Wednesday, September 8, 2010

Bloody noses and other life threatening events

I recently received a hemoish question via email from one of our readers.  She wanted to know how to help a family who was having a hard time finding daycare for their child with an inhibitor.  Apparently no one in their area would take the child into their care.

Ok.  First of all, mean.  Second, ignorant.

Having gotten that out there-  here is my advice:  I have no idea what this family should do.  I have not had to find childcare for my son (thankfully) and my sisters all stay home with their kids too, so this is definitely not my area of expertise.

However, I know that my 8 year old nephew (Jack - you'll know him from this blog) got a nosebleed on the bus the first day of school... which was a huge emergency... to the bus driver lady.  Apparently, she pulled over and refused to take the kids to school until my sister came and retrieved her child.  Too bad for her my sister doesn't like being bossed around by the likes of scaredy cat bus driver ladies.

In the end, my sister got her to take a breath and drive already, but the kids ended up being 45 minutes late to the first day of school... thus making my nephew a hemo hero to all those tardy souls who share his bus ride.  (In the future, his plan is to carry lots of tissues and keep the bus driver in the dark.  Wise.)

Having told that sort -of-but-not-really- related story, I actually do have one suggestion... which I stole from my other sister.  I would call the Bleeding Disorders Legal Hotline and ask for some advice.  I don't know if childcare is covered by the Americans with Disabilities Act, but it seems to me that refusing to enroll a child because of a medical condition that affects no one but him/her is a bit sketchy.  The hotline is free and there is a link to it in the "bloody good helpers" section of our blog.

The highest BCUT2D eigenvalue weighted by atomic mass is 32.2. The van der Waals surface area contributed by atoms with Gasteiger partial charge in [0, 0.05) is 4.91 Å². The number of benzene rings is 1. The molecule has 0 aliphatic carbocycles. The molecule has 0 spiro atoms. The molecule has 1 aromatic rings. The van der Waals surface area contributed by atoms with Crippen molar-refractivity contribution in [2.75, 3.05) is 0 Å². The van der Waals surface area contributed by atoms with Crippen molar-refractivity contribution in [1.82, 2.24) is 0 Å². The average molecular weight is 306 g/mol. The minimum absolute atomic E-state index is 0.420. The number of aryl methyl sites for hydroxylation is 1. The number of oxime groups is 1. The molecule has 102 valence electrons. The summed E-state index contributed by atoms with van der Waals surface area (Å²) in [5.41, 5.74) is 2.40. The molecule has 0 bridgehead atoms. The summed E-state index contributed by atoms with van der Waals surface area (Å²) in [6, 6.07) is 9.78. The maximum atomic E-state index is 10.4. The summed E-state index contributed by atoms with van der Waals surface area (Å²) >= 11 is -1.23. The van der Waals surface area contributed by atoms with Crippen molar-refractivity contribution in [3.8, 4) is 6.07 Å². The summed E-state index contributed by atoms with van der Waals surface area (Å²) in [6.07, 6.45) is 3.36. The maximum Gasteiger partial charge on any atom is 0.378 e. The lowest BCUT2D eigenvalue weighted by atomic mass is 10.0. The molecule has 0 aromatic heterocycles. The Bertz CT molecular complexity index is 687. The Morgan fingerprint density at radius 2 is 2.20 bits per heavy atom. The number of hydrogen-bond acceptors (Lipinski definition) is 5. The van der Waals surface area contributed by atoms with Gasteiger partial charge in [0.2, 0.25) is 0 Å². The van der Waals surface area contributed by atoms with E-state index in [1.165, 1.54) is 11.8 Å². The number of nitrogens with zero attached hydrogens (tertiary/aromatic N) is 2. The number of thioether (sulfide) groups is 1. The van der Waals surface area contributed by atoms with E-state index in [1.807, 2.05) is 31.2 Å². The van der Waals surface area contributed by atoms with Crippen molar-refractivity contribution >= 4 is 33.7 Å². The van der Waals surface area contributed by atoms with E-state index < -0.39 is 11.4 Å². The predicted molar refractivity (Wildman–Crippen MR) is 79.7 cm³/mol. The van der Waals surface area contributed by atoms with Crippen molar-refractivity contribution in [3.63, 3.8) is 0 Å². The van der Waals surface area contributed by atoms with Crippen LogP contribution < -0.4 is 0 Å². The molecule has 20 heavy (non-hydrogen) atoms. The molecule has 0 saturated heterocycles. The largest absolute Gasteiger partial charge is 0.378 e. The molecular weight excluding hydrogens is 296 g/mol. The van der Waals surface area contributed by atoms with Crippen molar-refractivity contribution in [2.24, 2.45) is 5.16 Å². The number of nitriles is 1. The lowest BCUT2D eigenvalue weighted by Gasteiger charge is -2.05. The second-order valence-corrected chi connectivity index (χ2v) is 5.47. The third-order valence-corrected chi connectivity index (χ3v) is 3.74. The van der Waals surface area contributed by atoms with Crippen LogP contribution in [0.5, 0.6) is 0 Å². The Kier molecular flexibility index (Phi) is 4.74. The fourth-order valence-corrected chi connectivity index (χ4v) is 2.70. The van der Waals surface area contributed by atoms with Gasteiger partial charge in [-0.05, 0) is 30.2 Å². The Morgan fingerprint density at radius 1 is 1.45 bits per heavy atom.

Here is the number, just in case.
Bleeding Disorders Legal Hotline: 1-800-520-6154

If anyone else has dealt with this and would like to share their experience or advice that actually feels like advice, feel free to leave a comment.


  1. No advice, but I love yours about the legal hotline! Also, my verification word is "Bulli" which I thought was ironic considering that's kinda what the daycares are being!

  2. If she has a hemophilia treatment center, she may want to ask HTC staff for recommendations. She can also contact the National Hemophilia Foundation information resource center, known as HANDI, at or 800-42-HANDI.

    HemAware magazine has an article on this topic: (Full disclosure: I am the managing editor of HemAware.)

  3. Maybe the school would like some media attention!!!

  4. Depending on where you live I have had good luck with a few. My stand is that no daycare has the right to say they won't care for your child just because they have a bleeding disorder! If you can choose one that is federally or state funded they have laws against that kind of discrimination. That being said, you as the parent are the best person to teach the daycare provider about your child, with the exception of your HTC. Assure your provider you will be close at hand if need be,and make sure they have all of the emergency numbers. After all didn't you have to learn how to take care of your childs bleeding issues. Now who ever cares for your child will also. I am wishing you luck.